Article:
The D.C. Boarding House That Moved the Needle on Slavery

Where Abolitionists and Congressmen—Including Lincoln—Dined, Debated, and Became Bedfellows

In the early 1840s, where the steps of the Library of Congress now stand, a group of American abolitionists gathered in a modest boardinghouse to plot the destruction of slavery.

The house belonged to a relatively obscure Washingtonian, a widow named Ann Sprigg. In those days, boardinghouses like Sprigg’s were fixtures of the capital landscape—where congressmen, senators, government officials, and the like tended to live during legislative sessions. Quarters were often cramped. Men rented a room—or just a bed, or even half of a bed—and communed in shared bathrooms and living …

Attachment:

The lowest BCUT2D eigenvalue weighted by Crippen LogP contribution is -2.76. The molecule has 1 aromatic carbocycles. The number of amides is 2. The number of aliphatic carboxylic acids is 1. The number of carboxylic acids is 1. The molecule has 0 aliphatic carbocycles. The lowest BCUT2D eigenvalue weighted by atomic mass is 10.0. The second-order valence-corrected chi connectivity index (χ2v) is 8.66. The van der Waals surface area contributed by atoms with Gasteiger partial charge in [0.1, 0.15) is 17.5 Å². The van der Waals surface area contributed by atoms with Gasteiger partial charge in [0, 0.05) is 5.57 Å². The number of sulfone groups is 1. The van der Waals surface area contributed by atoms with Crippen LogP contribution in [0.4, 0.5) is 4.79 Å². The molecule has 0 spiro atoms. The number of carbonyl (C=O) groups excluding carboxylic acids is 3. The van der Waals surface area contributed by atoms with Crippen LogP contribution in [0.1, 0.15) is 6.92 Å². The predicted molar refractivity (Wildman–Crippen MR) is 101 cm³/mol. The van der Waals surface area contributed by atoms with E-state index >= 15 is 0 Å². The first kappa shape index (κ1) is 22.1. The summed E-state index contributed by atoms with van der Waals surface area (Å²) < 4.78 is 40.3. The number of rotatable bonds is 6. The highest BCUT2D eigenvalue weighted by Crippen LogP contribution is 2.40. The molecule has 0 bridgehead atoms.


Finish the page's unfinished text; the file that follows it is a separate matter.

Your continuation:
The Amazing Life of America’s First Full-Time Black Activist | Zocalo Public Square • Arizona State University • Smithsonian

The Amazing Life of America’s First Full-Time Black Activist

David Ruggles Was a 19th-Century Renaissance Man, Visionary Political Leader, Savvy Street Fighter, and Healer    

After he escaped from slavery in Baltimore in early September 1838, Frederick Bailey was broke, homeless, and scared. As he huddled among barrels in New York City’s Chambers Street dock, …